Changes in benefits and costs
According to prefecture-by-prefecture benefits in FY 1998, the ratio of the average for the top five prefectures (¥1.2 million) to that for the last five (¥0.76 million) is 1.6 (see Figure 3-1-7). As for prefecture-by-prefecture costs, the ratio of the average for the top five prefectures (¥0.86 million) to that for the last five (¥0.52 million) is 1.7.
Excess benefits (= benefits-costs) average ¥0.63 million for the top five prefectures. Forty-five of the 47 prefectures have positive excess benefits. Only two prefectures have negative excess benefits, meaning that costs are more than benefits.
The economies of scale allow per capita administrative costs in densely populated metropolitan regions to be lower, meaning that those in less-populated regions are higher. Overall, the higher per capita income is, the lower the benefits and the higher the costs. Therefore, excess benefits (= benefits-costs) tend to be lower for regions with higher per capita income.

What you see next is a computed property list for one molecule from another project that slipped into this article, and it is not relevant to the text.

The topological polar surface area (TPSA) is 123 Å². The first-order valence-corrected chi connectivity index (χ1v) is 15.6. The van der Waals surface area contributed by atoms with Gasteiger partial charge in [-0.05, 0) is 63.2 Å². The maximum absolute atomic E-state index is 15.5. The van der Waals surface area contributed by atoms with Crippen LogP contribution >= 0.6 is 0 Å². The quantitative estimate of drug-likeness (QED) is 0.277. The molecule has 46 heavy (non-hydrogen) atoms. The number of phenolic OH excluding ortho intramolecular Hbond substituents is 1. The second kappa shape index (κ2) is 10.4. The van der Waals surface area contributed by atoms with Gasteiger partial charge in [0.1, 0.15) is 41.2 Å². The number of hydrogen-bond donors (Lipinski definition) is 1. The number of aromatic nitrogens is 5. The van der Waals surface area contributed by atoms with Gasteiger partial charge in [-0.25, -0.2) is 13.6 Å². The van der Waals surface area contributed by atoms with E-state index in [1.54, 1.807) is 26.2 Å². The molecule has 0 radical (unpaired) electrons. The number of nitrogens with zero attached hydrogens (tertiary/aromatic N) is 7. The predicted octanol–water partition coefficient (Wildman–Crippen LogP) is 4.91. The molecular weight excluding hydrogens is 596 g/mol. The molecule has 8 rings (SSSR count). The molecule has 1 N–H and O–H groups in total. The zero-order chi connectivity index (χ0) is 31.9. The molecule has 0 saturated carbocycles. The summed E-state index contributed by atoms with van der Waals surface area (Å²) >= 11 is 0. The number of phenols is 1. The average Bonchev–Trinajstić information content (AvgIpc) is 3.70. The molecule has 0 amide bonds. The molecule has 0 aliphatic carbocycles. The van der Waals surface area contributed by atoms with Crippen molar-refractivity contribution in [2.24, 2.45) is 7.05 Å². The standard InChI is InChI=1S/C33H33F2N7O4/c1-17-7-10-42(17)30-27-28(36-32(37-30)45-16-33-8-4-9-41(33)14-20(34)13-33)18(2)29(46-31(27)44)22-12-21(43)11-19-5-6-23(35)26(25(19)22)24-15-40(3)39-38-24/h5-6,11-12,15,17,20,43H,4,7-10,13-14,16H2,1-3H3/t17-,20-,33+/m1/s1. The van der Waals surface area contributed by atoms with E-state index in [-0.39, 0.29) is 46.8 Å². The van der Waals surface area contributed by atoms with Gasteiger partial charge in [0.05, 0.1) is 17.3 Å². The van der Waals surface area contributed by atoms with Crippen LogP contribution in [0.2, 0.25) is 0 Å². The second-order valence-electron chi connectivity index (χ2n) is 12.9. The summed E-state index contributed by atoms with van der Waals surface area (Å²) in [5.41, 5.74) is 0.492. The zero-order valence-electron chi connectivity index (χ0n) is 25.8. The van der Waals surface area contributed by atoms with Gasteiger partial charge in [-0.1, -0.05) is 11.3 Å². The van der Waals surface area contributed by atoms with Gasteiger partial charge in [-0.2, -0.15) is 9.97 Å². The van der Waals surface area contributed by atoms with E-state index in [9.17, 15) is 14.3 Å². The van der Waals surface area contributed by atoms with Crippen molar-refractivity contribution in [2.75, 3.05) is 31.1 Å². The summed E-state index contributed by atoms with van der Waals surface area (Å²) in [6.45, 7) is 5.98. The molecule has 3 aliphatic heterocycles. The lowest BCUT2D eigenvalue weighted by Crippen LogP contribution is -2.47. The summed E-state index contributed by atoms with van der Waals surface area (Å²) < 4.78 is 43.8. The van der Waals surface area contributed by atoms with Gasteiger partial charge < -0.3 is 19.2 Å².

Tendency of inter-regional disparity in benefits and costs
Next, we use benefit/cost ratios (= benefits / costs) to indicate how relations between regional benefits and costs have changed over the past 20 years (see Figure 3-1-8).
Reflecting the trend of national and local government financial balances, the national average benefit/cost ratio dropped by 37.0 points from FY 1980 to FY 1990 amid economic bubbles, but increased by 33.9 points in the 1990s. The substantial rise in the ratio in the 1990s came as costs declined on a plunge in national and other tax revenues and as benefits increased sharply by 24.4% on local government spending expansion under frequent economic stimulus packages and revenue transfers from the national government to local governments.